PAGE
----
What does your community ask you to do for the trees you live with? How does this information effect decision making by municipalities when it comes to sustainable urban forestry programs? Dr. Richard Hauer, University of Wisconsin – Stevens Point, answers these questions in his latest TREE Fund supported research on volunteers and their involvement in municipal tree care activities as part of his Hyland R. Johns grant, “Sustainable Urban Forestry Planning Models and Decision-Making Dashboard”.
Overall, volunteers completed nearly 5% of tree care activities in the municipalities surveyed for this study. While this is by no means a replacement for municipal staff or contracted services, volunteer assistance cannot be discounted when challenging fiscal decisions are being made. Many strong municipal forestry programs across the United States involve volunteers, and developing community outreach and training programs are a proven way to increase the involvement of community members in tree care. While tree planting is the most common activity, it is important to point out that volunteers also have impact on tree awareness and education, fundraising and policy development – as well as in helping trees reach maturity through watering and pruning. Volunteers are a resource whose value can be maximized if they are properly integrated into project planning.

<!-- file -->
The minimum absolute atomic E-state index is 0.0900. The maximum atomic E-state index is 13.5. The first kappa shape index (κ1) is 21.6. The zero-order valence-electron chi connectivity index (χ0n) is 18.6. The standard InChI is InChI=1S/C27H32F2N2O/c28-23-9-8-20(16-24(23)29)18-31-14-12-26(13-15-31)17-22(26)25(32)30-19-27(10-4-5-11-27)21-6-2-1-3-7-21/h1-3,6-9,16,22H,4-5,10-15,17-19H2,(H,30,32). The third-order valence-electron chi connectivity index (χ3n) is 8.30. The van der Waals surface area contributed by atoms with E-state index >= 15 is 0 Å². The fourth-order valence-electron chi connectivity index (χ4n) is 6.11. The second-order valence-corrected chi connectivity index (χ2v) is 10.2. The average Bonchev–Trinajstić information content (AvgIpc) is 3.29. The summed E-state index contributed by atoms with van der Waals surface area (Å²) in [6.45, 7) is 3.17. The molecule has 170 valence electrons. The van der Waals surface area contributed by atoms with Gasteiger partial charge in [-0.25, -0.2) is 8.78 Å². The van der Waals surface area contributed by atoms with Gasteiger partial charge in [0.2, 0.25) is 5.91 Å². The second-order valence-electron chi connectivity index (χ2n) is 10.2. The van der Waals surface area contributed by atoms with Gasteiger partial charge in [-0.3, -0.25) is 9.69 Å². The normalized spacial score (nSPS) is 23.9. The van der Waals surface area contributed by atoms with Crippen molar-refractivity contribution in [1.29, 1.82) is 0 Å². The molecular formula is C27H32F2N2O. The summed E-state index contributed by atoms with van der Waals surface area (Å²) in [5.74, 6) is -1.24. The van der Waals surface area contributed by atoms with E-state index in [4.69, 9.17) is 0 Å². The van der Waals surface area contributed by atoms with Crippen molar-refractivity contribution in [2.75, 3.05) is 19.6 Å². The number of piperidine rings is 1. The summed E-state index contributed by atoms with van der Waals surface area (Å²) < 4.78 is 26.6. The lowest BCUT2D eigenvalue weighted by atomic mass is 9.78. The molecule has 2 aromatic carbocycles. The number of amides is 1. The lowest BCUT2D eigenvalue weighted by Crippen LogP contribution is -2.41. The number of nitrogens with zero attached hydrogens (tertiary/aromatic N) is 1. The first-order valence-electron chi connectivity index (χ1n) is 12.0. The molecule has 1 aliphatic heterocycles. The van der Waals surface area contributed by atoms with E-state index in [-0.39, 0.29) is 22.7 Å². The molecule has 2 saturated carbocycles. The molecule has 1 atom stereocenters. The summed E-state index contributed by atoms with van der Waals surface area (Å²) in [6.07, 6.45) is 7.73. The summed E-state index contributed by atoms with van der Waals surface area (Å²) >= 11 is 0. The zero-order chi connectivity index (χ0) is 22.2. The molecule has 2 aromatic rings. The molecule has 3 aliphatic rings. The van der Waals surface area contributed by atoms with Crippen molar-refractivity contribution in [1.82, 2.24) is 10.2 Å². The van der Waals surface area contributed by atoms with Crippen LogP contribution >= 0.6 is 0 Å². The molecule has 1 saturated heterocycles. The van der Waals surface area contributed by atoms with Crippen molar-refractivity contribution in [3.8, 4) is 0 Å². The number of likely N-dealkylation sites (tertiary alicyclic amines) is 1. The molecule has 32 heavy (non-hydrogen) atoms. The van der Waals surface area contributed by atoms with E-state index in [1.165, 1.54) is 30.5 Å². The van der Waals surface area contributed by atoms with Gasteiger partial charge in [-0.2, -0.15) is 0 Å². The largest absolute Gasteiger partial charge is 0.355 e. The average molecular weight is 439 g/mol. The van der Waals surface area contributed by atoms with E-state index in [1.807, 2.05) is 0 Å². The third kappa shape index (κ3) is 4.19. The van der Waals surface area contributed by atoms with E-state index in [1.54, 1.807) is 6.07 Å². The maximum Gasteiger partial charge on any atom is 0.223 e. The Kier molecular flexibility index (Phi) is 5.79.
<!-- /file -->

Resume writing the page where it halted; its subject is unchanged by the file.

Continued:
We are proud to support Dr. Hauer’s continued development of his dashboard. As more functionalities are added, its value as a tool for municipalities will continue to grow. Access more vital learnings from Dr. Hauer’s research on volunteers, among many other topics, by clicking here.
Click here for the complete, July 2019 issue of TREE Press.